“Finding the right balance between financial reform and risk prevention will be one of the most important issues of our time,” writes Ruizhe Zhang of Dagong Global Credit Rating Co Ltd, in a recent China Daily op-ed on ECNS. Following the release of Internet finance guidelines from 10 of China’s central government ministries in July, and amidst concerns in the wake of the country’s recent currency devaluation and stock market crash, Zhang is calling for a unified regulatory standard for the sector, involving,
a detailed system of information disclosure alongside financial guidelines. Furthermore, all online capital flows should be monitored and Internet banks should be incorporated into the deposit reserve system.
1. Risks involved in online finance should be taken seriously.
The sector depends greatly on computer technology, and distinctly lacks information disclosure, a risk management system and professional personnel. Compare the online and offline sectors, and the credit risk of the former is noticeably more serious. Yes, online finance has made it much easier for small businesses to access funding, but at the cost of creating regulatory loopholes. In addition, many more small investors are involved in the online market, exposing society to greater financial risk.
2. There is a lack of external supervision as well as constraints.
Financial regulations has two main problems: a) a lack of rules governing online financial businesses, which applies to high-risk loan pools, which exist in P2P lending, crowdfunding and securities platforms; and b) issues with capital flows on Internet financial transactions and the lack of monitoring. For the latter, the problem is that real estate projects are turning to the Internet for financing to avoid bank credit restrictions, and the increasing number of these transactions will affect and weaken monetary policy decisions.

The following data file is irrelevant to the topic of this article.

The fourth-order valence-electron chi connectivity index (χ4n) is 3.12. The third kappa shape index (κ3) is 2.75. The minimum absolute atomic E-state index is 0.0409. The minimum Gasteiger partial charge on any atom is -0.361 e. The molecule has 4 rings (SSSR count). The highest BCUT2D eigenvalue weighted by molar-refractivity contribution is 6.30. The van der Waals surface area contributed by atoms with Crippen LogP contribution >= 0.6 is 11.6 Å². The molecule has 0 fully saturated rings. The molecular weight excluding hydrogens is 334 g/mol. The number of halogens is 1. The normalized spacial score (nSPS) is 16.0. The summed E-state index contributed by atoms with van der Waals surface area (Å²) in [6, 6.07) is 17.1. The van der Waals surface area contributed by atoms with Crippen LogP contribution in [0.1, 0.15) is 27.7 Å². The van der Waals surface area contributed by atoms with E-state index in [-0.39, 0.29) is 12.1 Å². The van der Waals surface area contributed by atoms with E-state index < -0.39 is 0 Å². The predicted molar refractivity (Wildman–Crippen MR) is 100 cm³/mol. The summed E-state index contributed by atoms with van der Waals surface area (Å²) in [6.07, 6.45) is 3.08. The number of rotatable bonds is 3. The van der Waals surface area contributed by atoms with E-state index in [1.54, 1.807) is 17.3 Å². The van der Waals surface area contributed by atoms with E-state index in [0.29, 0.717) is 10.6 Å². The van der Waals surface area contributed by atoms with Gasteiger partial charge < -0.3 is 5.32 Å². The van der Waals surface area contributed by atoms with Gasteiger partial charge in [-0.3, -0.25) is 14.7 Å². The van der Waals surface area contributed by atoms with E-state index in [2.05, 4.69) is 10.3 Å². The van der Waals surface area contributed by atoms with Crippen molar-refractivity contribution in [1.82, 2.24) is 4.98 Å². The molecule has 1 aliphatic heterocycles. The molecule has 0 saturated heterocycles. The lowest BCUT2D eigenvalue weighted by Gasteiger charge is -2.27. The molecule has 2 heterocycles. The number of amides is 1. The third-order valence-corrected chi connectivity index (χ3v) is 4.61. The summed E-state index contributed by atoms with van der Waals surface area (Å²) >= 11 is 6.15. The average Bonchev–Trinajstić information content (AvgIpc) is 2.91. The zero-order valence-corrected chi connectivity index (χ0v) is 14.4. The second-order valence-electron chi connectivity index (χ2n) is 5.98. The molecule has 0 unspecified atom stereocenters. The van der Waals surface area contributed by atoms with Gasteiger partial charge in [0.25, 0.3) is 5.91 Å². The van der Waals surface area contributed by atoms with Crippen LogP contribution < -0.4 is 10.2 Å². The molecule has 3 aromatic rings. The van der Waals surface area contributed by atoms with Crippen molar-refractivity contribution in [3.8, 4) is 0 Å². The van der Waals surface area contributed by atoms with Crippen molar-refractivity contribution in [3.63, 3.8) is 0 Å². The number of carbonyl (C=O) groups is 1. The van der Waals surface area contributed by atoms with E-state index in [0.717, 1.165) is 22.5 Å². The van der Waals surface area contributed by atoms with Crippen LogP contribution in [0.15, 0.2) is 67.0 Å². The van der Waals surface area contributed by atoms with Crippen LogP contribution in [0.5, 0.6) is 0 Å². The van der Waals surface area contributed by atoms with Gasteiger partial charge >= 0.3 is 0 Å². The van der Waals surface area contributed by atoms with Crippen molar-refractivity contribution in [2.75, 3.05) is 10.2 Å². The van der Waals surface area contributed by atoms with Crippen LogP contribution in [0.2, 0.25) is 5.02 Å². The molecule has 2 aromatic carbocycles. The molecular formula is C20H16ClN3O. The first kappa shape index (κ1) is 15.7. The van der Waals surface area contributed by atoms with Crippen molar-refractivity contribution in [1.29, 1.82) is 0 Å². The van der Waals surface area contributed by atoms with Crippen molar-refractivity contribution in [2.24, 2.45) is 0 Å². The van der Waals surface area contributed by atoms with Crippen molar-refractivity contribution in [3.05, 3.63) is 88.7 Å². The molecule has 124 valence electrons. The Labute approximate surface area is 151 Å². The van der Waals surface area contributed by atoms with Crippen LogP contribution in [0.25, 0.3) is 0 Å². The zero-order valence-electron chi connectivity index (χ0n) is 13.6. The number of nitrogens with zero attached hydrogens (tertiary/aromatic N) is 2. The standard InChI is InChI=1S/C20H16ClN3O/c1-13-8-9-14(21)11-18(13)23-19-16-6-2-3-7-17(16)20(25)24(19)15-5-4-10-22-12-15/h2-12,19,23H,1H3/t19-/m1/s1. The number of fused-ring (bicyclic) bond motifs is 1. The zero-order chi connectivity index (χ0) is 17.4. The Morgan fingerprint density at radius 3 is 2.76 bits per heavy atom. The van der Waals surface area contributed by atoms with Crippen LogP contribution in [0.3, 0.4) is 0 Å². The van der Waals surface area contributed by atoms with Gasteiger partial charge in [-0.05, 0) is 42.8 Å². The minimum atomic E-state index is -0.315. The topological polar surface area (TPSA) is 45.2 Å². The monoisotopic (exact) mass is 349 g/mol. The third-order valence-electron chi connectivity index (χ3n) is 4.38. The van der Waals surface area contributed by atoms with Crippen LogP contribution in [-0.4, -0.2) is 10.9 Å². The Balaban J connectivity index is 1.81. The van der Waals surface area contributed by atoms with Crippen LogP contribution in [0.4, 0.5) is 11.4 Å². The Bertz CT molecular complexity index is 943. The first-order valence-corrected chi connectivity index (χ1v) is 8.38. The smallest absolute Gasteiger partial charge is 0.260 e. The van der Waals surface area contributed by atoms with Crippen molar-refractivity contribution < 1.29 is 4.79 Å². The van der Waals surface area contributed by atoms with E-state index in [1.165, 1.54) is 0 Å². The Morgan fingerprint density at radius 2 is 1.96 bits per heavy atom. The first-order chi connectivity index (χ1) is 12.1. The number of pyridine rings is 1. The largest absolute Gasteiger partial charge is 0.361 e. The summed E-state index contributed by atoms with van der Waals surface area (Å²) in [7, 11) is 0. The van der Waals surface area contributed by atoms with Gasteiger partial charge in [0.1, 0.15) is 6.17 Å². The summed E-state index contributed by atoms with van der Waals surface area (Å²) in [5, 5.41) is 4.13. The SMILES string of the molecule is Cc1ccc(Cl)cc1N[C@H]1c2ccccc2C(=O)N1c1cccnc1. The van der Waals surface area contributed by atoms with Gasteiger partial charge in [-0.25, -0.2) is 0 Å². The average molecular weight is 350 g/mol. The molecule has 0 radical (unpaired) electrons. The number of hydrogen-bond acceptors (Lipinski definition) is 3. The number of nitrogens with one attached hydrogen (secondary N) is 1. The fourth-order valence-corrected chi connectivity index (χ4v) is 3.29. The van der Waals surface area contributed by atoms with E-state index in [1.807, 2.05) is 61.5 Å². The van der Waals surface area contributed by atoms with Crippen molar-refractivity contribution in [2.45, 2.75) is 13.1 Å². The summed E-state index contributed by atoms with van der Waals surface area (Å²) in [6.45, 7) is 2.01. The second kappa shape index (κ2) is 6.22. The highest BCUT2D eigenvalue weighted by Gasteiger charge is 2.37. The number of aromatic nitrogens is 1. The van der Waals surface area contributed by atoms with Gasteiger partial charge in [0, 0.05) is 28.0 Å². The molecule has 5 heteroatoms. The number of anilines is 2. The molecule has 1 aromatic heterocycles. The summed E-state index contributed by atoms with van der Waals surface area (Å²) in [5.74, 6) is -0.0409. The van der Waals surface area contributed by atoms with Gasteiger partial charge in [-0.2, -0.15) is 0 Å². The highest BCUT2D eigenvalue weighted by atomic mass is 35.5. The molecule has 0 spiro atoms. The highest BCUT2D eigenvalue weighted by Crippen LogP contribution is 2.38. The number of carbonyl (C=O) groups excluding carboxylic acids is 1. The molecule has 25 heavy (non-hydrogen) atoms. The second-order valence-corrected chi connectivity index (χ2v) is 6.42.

As a result of how online financial platforms have covered payments, credit, securities, insurance, trusts and other kinds of business, Zhang notes that “an Internet shadow financial system has emerged, which is difficult to monitor while posing liquidity risks.”
Expanding on his recommendation of “a detailed system of information disclosure alongside financial guidelines,” Zhang added,
The Internet securities sector should be strictly supervised to the same level as the offline business, which will plug the loopholes in the system. If not, the online financial industry will become another weakly regulated area, mirroring the shadow banking sector.
With the country’s economy and financial markets going through great change, handling these issues will be crucial. Finding the right balance between financial reform and risk prevention will be one of the most important issues of our time.
He also warns,
3. Balancing the cost of online financial supervision while promoting Internet innovation.
Zhang acknowledges the challenge of making regulations work efficiently, while allowing businesses to grow, especially given how crowded the online space is with platforms that vary in size, complexity and where they fall on the good/bad scale.
Unfortunately, Zhang concludes, “the traditional way of bringing in regulations may be difficult and would come at a high cost. To solve the problem, we should improve Internet financial information disclosure guidelines and establish credit rating information on shared platforms.”
He notes that,
In the end, greater transparency will reduce systemic financial risks as well as safeguard the rights and interests of individual and institutional investors.